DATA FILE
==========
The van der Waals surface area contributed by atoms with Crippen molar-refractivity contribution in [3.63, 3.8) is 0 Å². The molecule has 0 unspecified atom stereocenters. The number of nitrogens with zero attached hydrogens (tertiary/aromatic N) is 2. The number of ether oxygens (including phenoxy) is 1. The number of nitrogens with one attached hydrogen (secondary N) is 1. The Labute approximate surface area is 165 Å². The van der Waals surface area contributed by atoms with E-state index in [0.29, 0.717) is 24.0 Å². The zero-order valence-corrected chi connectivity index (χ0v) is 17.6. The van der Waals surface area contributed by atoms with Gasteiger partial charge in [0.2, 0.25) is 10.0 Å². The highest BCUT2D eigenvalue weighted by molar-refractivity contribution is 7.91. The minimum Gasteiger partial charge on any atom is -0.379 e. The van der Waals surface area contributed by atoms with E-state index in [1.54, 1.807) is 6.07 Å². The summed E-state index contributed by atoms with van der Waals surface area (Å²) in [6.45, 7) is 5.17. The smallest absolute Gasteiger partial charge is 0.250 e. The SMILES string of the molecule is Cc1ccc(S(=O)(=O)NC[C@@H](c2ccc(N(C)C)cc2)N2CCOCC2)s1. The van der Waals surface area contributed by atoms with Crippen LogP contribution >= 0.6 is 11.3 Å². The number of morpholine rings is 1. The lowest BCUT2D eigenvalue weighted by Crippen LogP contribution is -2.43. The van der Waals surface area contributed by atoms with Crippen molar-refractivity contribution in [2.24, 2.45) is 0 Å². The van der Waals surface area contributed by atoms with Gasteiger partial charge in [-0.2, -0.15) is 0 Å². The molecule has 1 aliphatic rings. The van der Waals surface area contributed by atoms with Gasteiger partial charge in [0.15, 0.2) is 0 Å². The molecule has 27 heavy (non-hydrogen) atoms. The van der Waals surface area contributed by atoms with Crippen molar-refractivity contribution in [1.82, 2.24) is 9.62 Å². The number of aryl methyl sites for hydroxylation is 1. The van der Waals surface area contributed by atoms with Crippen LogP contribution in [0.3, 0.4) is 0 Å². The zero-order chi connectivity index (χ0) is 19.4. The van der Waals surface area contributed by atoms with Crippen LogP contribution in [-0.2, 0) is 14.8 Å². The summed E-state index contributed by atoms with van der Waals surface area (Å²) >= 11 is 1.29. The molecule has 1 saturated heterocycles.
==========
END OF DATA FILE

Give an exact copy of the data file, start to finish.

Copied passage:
The van der Waals surface area contributed by atoms with Crippen molar-refractivity contribution in [3.63, 3.8) is 0 Å². The molecule has 0 unspecified atom stereocenters. The number of nitrogens with zero attached hydrogens (tertiary/aromatic N) is 2. The number of ether oxygens (including phenoxy) is 1. The number of nitrogens with one attached hydrogen (secondary N) is 1. The Labute approximate surface area is 165 Å². The van der Waals surface area contributed by atoms with E-state index in [0.29, 0.717) is 24.0 Å². The zero-order valence-corrected chi connectivity index (χ0v) is 17.6. The van der Waals surface area contributed by atoms with Gasteiger partial charge in [0.2, 0.25) is 10.0 Å². The highest BCUT2D eigenvalue weighted by molar-refractivity contribution is 7.91. The minimum Gasteiger partial charge on any atom is -0.379 e. The van der Waals surface area contributed by atoms with E-state index in [1.54, 1.807) is 6.07 Å². The summed E-state index contributed by atoms with van der Waals surface area (Å²) in [6.45, 7) is 5.17. The smallest absolute Gasteiger partial charge is 0.250 e. The SMILES string of the molecule is Cc1ccc(S(=O)(=O)NC[C@@H](c2ccc(N(C)C)cc2)N2CCOCC2)s1. The van der Waals surface area contributed by atoms with Crippen LogP contribution >= 0.6 is 11.3 Å². The number of morpholine rings is 1. The lowest BCUT2D eigenvalue weighted by Crippen LogP contribution is -2.43. The van der Waals surface area contributed by atoms with Crippen molar-refractivity contribution in [2.24, 2.45) is 0 Å². The van der Waals surface area contributed by atoms with Gasteiger partial charge in [-0.2, -0.15) is 0 Å². The molecule has 1 aliphatic rings. The van der Waals surface area contributed by atoms with Gasteiger partial charge in [0.15, 0.2) is 0 Å². The molecule has 27 heavy (non-hydrogen) atoms. The van der Waals surface area contributed by atoms with Crippen molar-refractivity contribution in [1.82, 2.24) is 9.62 Å². The number of aryl methyl sites for hydroxylation is 1. The van der Waals surface area contributed by atoms with Crippen LogP contribution in [0.3, 0.4) is 0 Å². The zero-order chi connectivity index (χ0) is 19.4. The van der Waals surface area contributed by atoms with Crippen LogP contribution in [-0.2, 0) is 14.8 Å². The summed E-state index contributed by atoms with van der Waals surface area (Å²) >= 11 is 1.29. The molecule has 1 saturated heterocycles.